It could be the week health secretary Andrew Lansley finally lost the profession.
First David Cameron opened up his box of tricks and revealed it contained a host of other ways of privatising Britain’s public services than merely GPs’ bogey policy of ‘any willing provider’.
And then, in a couple of follow-up sucker punches, the NHS Co-operation and Competition Panel found the health service was unfairly excluding private companies from running services, and the new interim head of Monitor said he expected the NHS to be deregulated along similar lines to the gas and electricity industries. All of a sudden, the mutterings that the NHS reforms were a front for privatisation became a roar, and scepticism among many GPs hardened to raw hostility.
It is becoming clear that the possibilities Mr Lansley envisages for the private sector go far beyond what Labour had countenanced, when it had an any willing provider policy until shortly before the last general election, and beyond too what the Liberal Democrats had imagined when including the policy in their manifesto.
Both those parties wanted NHS providers to be thrust into competition with the private sector whenever a new service was set up. But the coalition Government looks set to go far beyond that, by arguing that private companies should be able to challenge for the right to run any existing public service if they can show they can offer better value for money. Nigel Edwards, acting chief executive of the NHS Confederation, called the plan ‘a game changer’ and speculated that private companies could challenge GPs for the right to take on their practice contracts.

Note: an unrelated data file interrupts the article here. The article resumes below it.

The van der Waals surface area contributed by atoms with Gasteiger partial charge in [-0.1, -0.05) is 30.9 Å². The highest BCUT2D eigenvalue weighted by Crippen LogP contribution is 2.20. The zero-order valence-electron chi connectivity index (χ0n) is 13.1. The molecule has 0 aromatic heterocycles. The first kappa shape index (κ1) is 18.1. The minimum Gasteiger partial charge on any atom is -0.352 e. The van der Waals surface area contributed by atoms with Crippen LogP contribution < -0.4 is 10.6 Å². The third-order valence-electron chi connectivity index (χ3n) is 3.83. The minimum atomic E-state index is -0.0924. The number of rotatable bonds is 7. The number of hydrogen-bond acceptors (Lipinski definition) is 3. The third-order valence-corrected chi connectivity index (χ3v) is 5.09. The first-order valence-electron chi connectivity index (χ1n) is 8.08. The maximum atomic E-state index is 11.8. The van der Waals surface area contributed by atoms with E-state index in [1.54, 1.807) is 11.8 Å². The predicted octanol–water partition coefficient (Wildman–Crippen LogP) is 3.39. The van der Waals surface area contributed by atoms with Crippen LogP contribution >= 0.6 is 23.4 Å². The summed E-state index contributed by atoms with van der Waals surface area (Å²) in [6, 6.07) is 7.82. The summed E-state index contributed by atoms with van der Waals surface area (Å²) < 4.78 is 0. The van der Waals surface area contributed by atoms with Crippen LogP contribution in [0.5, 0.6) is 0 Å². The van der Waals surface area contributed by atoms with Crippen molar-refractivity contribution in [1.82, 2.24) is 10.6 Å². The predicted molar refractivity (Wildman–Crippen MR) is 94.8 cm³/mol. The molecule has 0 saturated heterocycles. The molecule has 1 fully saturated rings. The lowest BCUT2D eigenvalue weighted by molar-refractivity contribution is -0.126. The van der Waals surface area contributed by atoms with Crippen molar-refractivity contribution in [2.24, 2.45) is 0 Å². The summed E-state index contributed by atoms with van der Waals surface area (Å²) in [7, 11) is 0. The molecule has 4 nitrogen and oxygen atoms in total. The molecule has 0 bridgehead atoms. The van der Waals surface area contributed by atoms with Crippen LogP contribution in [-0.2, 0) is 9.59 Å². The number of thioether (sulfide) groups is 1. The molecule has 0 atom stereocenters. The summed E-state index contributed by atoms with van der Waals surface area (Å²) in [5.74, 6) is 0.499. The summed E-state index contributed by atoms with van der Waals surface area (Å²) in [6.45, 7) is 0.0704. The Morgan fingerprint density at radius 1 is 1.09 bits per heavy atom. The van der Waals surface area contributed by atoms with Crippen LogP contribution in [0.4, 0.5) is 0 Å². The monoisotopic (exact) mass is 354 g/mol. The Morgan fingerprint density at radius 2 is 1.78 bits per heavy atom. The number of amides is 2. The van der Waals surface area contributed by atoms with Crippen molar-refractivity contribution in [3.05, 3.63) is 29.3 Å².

As the threat from the private sector crystallises, so do GPs’ views about the NHS reforms. A Pulse survey this week reveals just 14% support the any willing provider policy. Mr Lansley, a man who has set out his stall as an unashamed enthusiast for general practice, has the ‘great confidence’ of only 7% of GPs. A damning 56% declare themselves to have ‘no confidence’ in him.
The shame, from the Government’s point of view, is that it didn’t need to be this way. Pulse’s poll in the immediate aftermath of the NHS white paper found a cautious, nervous thrill of excitement among GPs.
Still, even now, 46% support ‘the principle of GPs holding budgets and commissioning services’, which, lest we forget, was a reform too far for the last government.
GPs were there to be led, but like some Pied Piper in reverse, the more the health secretary has played his tune the more the profession has been pushed into opposition. It doesn’t help that so many of the melodies seem familiar from the old-style Conservative playbook of privatisation.
As the BMA’s Special Representative Meeting approaches, now is the time for GPs to make a choice. Can they support GP commissioning, if it means being players in a freeform, neo-liberal NHS market? GPs should probably accept that a degree of competition and private involvement is inevitable, perhaps even helpful. But what Mr Lansley has in mind would take the national out of the NHS.